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Guest Message by DevFuse

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XM-Sirius Merger down to 1 vote


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36 replies to this topic

#21 OFFLINE   Marvin

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Posted 23 July 2008 - 05:59 PM

First, Jim Cramer's take:
http://www.cnbc.com/id/25818037

Second, this $20M fine is 36 TIMES the fine that CBS got for showing a boob on primetime TV (which, yes, got overturned in courts...something I agree with). Which seemed to upset more people and do more "harm" than XM/SIRIUS' violations. Doesn't that seem a bit excessive??


CBS ended up just the other day not having to pay any of the fine for that as well. That only took 5 years.

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#22 OFFLINE   trh

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Posted 23 July 2008 - 07:05 PM

Receiver interoperability is part of the conditions of a Digital Audio Radio Service (DARS) license and has been from the beginning. FCC rules state that each and every DARS operator must “certify that its satellite DARS system include a receiver that will permit end users to access all licensed satellite DARS systems that are operational or under construction.”

When someone pressed the issue, Sirius and XM got together and on October 6, 2000, filed a joint submission with the FCC that they were working on a solution. I think that's pretty much where it died.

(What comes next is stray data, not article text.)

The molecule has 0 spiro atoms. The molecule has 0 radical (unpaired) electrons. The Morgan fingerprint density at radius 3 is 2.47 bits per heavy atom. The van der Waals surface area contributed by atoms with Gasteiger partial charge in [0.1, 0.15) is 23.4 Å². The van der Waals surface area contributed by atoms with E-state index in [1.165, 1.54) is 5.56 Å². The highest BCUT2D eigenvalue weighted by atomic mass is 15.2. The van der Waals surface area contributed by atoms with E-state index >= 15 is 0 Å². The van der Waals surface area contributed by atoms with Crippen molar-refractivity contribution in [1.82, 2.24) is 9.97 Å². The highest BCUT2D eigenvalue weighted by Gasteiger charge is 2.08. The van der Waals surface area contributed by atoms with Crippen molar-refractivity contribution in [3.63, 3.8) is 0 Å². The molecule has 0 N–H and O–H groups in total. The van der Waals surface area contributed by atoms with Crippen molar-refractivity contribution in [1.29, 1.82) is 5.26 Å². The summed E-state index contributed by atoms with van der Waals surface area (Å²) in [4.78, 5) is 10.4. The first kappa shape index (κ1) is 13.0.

In an interview with USA Today last year, Mel Karmazin, CEO of Sirius said this:

Q: You've been working since 2000 on a radio that can receive both XM and Sirius signals. When will that be completed?
A: We have one. It's in my office. … At this point, there is no market for it because nobody is subsidizing the cost of the (dual) radio. Today what Sirius does is that we subsidize (our) receiver. And the reason we subsidize it is because we're gonna get a subscription. So, we think with the merger this really represents an opportunity for us to be able to financially subsidize radios that provide for interoperability.

USA Today Article

#23 OFFLINE   Ken S

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Posted 23 July 2008 - 07:43 PM

Isn't the fine partially based on their FM Transmitter strength being well over what was allowed. I know both companies got nailed and had to stop selling radios for awhile while they re-did the FM transmitters.

#24 OFFLINE   trh

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Posted 23 July 2008 - 08:38 PM

Isn't the fine partially based on their FM Transmitter strength being well over what was allowed.

A Reuter's article has this paragraph: "The FCC rule violations, to be resolved with the $20 million fine, stem from allegations that XM and Sirius exceeded allowable strength of some of their ground-based transmitters and failed to follow through on a pledge to make interoperable radios available to customers."

XM & Sirius have argued that the 1997 FCC Order didn't require they actually make interoperable radios -- it only said they had to design one. The order stated that they "are required to design a receiver which would accommodate all satellite DARS providers." The NAB has maintained that the intent of the FCC was that XM & Sirius would produce/market such a receiver.

96 pages of jibber-jabber if you're so inclined. 1997 FCC Order

#25 OFFLINE   harsh

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Posted 23 July 2008 - 10:57 PM

In reading through the interoperability sections, it is obvious that the FCC thought that these interoperable receivers were going to see the light of day sooner than never.